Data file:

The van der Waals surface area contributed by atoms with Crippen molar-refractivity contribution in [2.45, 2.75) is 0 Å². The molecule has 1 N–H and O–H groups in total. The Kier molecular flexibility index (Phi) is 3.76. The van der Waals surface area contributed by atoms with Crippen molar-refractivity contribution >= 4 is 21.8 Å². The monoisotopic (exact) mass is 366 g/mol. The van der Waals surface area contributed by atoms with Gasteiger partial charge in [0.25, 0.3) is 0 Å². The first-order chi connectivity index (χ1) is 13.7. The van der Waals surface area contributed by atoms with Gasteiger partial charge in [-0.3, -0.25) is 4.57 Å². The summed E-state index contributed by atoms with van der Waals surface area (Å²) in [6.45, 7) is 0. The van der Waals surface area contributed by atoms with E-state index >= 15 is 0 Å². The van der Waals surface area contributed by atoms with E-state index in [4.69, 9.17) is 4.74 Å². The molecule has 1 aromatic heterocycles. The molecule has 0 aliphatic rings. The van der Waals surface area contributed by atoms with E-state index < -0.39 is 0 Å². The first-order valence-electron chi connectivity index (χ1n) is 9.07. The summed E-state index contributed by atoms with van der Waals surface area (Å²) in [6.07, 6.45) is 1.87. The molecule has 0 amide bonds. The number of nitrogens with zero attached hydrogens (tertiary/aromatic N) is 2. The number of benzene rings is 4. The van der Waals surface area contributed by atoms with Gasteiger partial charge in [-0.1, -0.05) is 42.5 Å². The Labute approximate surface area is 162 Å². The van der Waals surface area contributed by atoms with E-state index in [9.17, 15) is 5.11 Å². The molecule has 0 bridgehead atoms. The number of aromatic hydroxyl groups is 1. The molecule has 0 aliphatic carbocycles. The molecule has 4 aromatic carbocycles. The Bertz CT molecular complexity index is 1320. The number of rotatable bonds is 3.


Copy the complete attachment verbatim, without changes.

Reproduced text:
The van der Waals surface area contributed by atoms with Crippen molar-refractivity contribution in [2.45, 2.75) is 0 Å². The molecule has 1 N–H and O–H groups in total. The Kier molecular flexibility index (Phi) is 3.76. The van der Waals surface area contributed by atoms with Crippen molar-refractivity contribution >= 4 is 21.8 Å². The monoisotopic (exact) mass is 366 g/mol. The van der Waals surface area contributed by atoms with Gasteiger partial charge in [0.25, 0.3) is 0 Å². The first-order chi connectivity index (χ1) is 13.7. The van der Waals surface area contributed by atoms with Gasteiger partial charge in [-0.3, -0.25) is 4.57 Å². The summed E-state index contributed by atoms with van der Waals surface area (Å²) in [6.45, 7) is 0. The van der Waals surface area contributed by atoms with E-state index >= 15 is 0 Å². The van der Waals surface area contributed by atoms with E-state index in [4.69, 9.17) is 4.74 Å². The molecule has 1 aromatic heterocycles. The molecule has 0 aliphatic rings. The van der Waals surface area contributed by atoms with E-state index < -0.39 is 0 Å². The first-order valence-electron chi connectivity index (χ1n) is 9.07. The summed E-state index contributed by atoms with van der Waals surface area (Å²) in [6.07, 6.45) is 1.87. The molecule has 0 amide bonds. The number of nitrogens with zero attached hydrogens (tertiary/aromatic N) is 2. The number of benzene rings is 4. The van der Waals surface area contributed by atoms with Gasteiger partial charge in [-0.1, -0.05) is 42.5 Å². The Labute approximate surface area is 162 Å². The van der Waals surface area contributed by atoms with E-state index in [9.17, 15) is 5.11 Å². The molecule has 0 bridgehead atoms. The number of aromatic hydroxyl groups is 1. The molecule has 0 aliphatic carbocycles. The molecule has 4 aromatic carbocycles. The Bertz CT molecular complexity index is 1320. The number of rotatable bonds is 3.